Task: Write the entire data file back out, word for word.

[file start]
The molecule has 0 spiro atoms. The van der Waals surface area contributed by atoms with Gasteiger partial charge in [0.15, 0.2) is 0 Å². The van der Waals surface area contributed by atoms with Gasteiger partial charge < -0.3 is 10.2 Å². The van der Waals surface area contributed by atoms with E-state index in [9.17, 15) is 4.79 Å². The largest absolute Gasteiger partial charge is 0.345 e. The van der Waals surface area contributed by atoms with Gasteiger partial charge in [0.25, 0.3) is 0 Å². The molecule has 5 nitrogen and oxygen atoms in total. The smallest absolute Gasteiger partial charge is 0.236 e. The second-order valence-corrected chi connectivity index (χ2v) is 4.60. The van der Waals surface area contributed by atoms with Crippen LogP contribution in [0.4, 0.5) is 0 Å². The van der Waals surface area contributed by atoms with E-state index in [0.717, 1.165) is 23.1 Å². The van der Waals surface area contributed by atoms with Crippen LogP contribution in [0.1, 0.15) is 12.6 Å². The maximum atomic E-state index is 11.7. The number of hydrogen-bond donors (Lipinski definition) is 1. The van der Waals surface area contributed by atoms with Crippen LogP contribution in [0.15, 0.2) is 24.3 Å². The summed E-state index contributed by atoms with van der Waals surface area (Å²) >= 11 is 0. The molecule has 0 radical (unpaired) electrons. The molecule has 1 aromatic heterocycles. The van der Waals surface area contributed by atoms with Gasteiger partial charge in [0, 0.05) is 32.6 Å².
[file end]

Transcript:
The molecule has 0 spiro atoms. The van der Waals surface area contributed by atoms with Gasteiger partial charge in [0.15, 0.2) is 0 Å². The van der Waals surface area contributed by atoms with Gasteiger partial charge < -0.3 is 10.2 Å². The van der Waals surface area contributed by atoms with E-state index in [9.17, 15) is 4.79 Å². The largest absolute Gasteiger partial charge is 0.345 e. The van der Waals surface area contributed by atoms with Gasteiger partial charge in [0.25, 0.3) is 0 Å². The molecule has 5 nitrogen and oxygen atoms in total. The smallest absolute Gasteiger partial charge is 0.236 e. The second-order valence-corrected chi connectivity index (χ2v) is 4.60. The van der Waals surface area contributed by atoms with Crippen LogP contribution in [0.4, 0.5) is 0 Å². The van der Waals surface area contributed by atoms with E-state index in [0.717, 1.165) is 23.1 Å². The van der Waals surface area contributed by atoms with Crippen LogP contribution in [0.1, 0.15) is 12.6 Å². The maximum atomic E-state index is 11.7. The number of hydrogen-bond donors (Lipinski definition) is 1. The van der Waals surface area contributed by atoms with Crippen LogP contribution in [0.15, 0.2) is 24.3 Å². The summed E-state index contributed by atoms with van der Waals surface area (Å²) >= 11 is 0. The molecule has 0 radical (unpaired) electrons. The molecule has 1 aromatic heterocycles. The van der Waals surface area contributed by atoms with Gasteiger partial charge in [0, 0.05) is 32.6 Å².